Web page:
IPO update: Dodla Dairy | Value Research Healthy profit growth, better ROCE and a low working-capital cycle are some positives for the stock. Should you go for it?
IPO Analysis

IPO update: Dodla Dairy

Healthy profit growth, better ROCE and a low working-capital cycle are some positives for the stock. Should you go for it?

Dodla Dairy came out with its IPO about ten weeks ago. Value Research's analysis of the IPO can be found here. In this follow-up article, we focus on the IPO's performance, post-IPO events and changes in its valuation since then.

Our analysis of the IPO
We gave a score of 17 out of 28 to this South India-based integrated dairy company when it came out with its IPO. The score was based on the company's vast reach, as it is the third-largest dairy company in terms of milk procurement, with an average procurement of 1.03 million litres of raw material per day. It is also the second-largest dairy company in terms of market presence in India. The company generates 75 per cent of its revenues by selling fresh milk, while the rest comes from other dairy-based value-added products, such as curd, ghee, butter, flavoured milk and ice cream, among others.

The company's products are mainly marketed under the brand names of 'Dodla', 'Dodla Dairy' and 'KC+'. It has a very strong distribution and marketing channel across Andhra Pradesh, Telangana, Karnataka, Tamil Nadu and Maharashtra. However, at the time of IPO, our primary concern for the company was its stiff competition with unorganised players, other private players and co-operatives societies.

India is the largest milk producer in the world and has a very large and fragmented milk industry. Moreover, cooperative societies get government grants and subsidies, which help them offer high procurement prices to farmers, thereby posing a threat to the company.

Our rating of the company was based on the following:

  • Out of the 11 business metrics, the company did well on five
  • Out of the six management-quality-related metrics, it did well on four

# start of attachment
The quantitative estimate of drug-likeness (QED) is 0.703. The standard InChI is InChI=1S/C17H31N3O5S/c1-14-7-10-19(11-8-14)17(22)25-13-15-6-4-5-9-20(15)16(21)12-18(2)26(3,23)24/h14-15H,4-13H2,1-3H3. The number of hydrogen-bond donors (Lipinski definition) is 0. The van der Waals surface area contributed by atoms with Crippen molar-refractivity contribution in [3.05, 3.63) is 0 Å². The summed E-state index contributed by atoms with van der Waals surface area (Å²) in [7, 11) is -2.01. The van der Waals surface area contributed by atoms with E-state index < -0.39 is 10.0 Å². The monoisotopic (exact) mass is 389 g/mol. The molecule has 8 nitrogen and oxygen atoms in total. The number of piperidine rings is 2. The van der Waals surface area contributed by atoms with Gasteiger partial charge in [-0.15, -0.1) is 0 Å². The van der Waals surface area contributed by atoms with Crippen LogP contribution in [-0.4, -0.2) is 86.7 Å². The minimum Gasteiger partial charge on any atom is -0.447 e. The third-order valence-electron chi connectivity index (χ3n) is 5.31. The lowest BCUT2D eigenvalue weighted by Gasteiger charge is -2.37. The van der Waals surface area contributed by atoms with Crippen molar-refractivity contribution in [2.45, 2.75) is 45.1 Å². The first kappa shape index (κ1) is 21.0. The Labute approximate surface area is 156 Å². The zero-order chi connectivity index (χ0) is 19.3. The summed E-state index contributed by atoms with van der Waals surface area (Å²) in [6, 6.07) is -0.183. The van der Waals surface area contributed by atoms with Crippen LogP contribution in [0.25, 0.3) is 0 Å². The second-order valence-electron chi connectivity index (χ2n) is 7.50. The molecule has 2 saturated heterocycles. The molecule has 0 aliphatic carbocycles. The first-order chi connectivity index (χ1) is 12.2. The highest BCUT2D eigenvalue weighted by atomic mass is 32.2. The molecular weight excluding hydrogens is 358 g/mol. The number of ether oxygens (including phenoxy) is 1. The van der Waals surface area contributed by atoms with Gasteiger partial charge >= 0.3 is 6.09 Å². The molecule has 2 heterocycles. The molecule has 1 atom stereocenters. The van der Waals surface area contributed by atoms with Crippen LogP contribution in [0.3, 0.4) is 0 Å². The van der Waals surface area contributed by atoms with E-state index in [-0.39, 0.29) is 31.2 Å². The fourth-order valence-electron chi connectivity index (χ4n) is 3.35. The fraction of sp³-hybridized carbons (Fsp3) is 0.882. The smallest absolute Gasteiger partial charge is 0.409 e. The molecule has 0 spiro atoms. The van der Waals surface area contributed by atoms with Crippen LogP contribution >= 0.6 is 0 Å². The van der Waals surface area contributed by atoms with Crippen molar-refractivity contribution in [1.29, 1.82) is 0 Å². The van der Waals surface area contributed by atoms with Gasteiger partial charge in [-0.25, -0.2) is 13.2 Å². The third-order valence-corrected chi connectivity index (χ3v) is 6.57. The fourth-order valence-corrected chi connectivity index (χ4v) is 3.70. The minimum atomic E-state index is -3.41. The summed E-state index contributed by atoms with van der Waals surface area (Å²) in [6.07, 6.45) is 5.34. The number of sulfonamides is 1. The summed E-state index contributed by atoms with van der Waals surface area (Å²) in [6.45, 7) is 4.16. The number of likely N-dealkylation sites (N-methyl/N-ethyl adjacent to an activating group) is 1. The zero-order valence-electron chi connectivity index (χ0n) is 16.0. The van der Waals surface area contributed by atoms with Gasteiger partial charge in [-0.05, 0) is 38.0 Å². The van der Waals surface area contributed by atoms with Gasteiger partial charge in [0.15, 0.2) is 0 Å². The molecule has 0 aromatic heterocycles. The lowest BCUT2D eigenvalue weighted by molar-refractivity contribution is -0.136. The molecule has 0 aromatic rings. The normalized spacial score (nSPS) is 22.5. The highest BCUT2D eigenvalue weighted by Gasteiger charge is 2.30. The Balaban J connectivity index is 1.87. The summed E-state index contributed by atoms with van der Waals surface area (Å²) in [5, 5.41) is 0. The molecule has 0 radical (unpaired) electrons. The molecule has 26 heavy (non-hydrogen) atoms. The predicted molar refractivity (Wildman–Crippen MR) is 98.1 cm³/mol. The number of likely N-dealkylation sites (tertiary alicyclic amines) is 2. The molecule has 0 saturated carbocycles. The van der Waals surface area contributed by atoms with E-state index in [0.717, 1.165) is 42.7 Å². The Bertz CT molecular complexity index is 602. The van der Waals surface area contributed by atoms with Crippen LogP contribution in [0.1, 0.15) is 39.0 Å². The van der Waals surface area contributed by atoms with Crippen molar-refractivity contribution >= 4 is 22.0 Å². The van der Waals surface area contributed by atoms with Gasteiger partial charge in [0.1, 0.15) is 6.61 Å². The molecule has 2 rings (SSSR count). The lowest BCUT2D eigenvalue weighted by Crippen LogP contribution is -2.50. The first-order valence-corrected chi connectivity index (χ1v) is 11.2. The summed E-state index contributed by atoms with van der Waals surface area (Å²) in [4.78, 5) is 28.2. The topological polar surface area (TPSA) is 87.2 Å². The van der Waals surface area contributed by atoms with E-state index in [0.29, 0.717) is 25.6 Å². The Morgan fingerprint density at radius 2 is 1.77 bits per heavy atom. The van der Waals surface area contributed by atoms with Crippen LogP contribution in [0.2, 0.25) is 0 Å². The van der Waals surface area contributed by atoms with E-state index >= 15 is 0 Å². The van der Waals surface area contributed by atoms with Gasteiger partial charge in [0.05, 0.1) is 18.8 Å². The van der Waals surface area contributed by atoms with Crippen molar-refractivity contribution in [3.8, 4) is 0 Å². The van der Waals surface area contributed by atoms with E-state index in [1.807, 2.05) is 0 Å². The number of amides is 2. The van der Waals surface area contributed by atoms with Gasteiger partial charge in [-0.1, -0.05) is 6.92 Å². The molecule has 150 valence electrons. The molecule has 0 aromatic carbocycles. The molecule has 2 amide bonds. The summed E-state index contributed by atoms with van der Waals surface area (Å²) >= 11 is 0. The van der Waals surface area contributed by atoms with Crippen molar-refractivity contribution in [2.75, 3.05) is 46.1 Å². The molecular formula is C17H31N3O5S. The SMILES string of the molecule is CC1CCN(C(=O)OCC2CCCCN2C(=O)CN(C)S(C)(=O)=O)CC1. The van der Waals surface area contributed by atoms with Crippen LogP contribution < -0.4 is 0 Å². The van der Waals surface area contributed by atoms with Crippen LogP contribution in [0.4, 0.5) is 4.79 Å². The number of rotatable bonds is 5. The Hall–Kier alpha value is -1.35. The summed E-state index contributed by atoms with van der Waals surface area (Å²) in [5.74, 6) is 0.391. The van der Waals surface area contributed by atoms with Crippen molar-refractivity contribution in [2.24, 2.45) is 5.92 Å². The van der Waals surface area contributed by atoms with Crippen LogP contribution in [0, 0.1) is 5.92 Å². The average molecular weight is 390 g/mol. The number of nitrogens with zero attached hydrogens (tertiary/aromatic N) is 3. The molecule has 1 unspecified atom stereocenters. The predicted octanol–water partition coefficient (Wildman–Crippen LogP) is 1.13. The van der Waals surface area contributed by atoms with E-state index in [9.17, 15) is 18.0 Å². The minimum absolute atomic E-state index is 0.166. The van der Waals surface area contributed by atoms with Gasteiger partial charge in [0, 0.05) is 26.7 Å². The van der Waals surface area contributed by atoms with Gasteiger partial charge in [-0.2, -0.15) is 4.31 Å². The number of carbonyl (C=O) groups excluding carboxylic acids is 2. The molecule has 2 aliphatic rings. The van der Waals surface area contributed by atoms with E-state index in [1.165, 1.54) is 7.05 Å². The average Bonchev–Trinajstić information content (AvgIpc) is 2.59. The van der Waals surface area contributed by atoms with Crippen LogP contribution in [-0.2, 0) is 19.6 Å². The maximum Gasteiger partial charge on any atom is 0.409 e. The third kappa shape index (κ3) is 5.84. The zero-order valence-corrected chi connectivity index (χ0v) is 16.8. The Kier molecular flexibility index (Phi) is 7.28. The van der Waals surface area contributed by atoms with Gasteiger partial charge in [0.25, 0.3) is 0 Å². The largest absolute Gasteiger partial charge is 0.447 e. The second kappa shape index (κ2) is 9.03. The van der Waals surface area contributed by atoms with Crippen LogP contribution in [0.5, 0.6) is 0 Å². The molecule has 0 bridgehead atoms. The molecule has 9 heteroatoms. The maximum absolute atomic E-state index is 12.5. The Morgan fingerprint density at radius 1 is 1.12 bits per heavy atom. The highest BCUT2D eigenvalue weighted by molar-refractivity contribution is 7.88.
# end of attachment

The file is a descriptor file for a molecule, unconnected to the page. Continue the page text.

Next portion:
• Out of the eight financial metrics, the company did well on seven
  • Out of the three valuation-related metrics, it did clear just one metric

Stock performance since listing
The company came out with its IPO alongside Shaym Metalics, which was oversubscribed by more than 120 times. Still, the company saw a good response to its IPO which was oversubscribed by more than 45 times. The qualified institutional buyers (QIB) portion was oversubscribed by 85 times, while the non-institutional investors' portion was oversubscribed by 73 times and the retail portion by 11.3 times.

Dodla Dairy had a decent debut on the stock exchanges, with the shares listing at a premium of 23 per cent over its issue price opening at Rs 528. Post listing, the stock quickly ran up to Rs 650 within a couple of weeks, which was more than 50 per cent above its issue price of Rs 428, as the company's valuation appeared to be a little cheaper than its peers Hatsun Agro and Parag Milk Foods.

Business performance
Recently, the company has reported its quarterly results for the June quarter, with a 12.5 per cent y-o-y growth in revenues at Rs 512 crore. However, as compared to the previous quarter, revenues were down by 3.5 per cent. The net profit for the June quarter was up by 12 per cent and stood at Rs 36 crore and increased by 276 per cent as compared to the previous quarter, which had higher tax outgo.

The company raised Rs 50 crore through the fresh issue from its IPO, which will be used to repay outstanding debt and fund incremental capital expenditure. On August 11, 2021, the company paid out Rs 55 crore to settle out its outstanding debt and currently, it is debt-free on its books.

What to do now?
Although the company has a strong balance sheet, it has lower margins as compared to its peers. The company generates a majority of its revenues by selling milk, which has low margins as compared to other value-added products. However, a high volume from its milk business helps the company to generate high return on capital employed (ROCE). Also, the milk has a low shelf life, which helps the company quickly convert its sales into cash and thereby, lowering the working-capital cycle, which stands at 7.6 days.

The company has been increasing its topline at a rate of 10.1 per cent annually for the last five years, which is in line with the industry growth. The company will be able to grow its business only if it expands its operations to other geographical regions. However, the company's stock trades at a low valuation as compared to its peers at a P/E of just over 26 times.

Disclaimer: This analysis is not meant to serve as a recommendation. Do your own research before investing in the company. If you are interested in our stock recommendations, please visit www.valueresearchstocks.com


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